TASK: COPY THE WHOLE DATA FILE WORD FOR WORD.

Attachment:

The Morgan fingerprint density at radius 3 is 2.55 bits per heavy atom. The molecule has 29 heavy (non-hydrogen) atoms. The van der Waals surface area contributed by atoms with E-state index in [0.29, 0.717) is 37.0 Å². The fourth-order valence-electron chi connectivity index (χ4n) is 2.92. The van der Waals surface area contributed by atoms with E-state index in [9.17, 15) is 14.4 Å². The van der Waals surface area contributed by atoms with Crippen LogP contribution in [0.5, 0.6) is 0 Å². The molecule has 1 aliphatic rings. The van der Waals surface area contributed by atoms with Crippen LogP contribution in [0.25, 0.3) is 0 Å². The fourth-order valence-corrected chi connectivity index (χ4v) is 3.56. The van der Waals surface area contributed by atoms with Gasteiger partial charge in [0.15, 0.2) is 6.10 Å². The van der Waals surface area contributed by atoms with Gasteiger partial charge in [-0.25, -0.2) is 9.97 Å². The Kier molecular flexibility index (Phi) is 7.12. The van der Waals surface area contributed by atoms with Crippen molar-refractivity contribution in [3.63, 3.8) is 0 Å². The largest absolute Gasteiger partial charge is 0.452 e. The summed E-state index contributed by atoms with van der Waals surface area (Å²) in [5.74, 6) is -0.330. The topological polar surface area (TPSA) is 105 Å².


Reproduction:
The Morgan fingerprint density at radius 3 is 2.55 bits per heavy atom. The molecule has 29 heavy (non-hydrogen) atoms. The van der Waals surface area contributed by atoms with E-state index in [0.29, 0.717) is 37.0 Å². The fourth-order valence-electron chi connectivity index (χ4n) is 2.92. The van der Waals surface area contributed by atoms with E-state index in [9.17, 15) is 14.4 Å². The van der Waals surface area contributed by atoms with Crippen LogP contribution in [0.5, 0.6) is 0 Å². The molecule has 1 aliphatic rings. The van der Waals surface area contributed by atoms with Crippen LogP contribution in [0.25, 0.3) is 0 Å². The fourth-order valence-corrected chi connectivity index (χ4v) is 3.56. The van der Waals surface area contributed by atoms with Gasteiger partial charge in [0.15, 0.2) is 6.10 Å². The van der Waals surface area contributed by atoms with Gasteiger partial charge in [-0.25, -0.2) is 9.97 Å². The Kier molecular flexibility index (Phi) is 7.12. The van der Waals surface area contributed by atoms with Crippen molar-refractivity contribution in [3.63, 3.8) is 0 Å². The largest absolute Gasteiger partial charge is 0.452 e. The summed E-state index contributed by atoms with van der Waals surface area (Å²) in [5.74, 6) is -0.330. The topological polar surface area (TPSA) is 105 Å².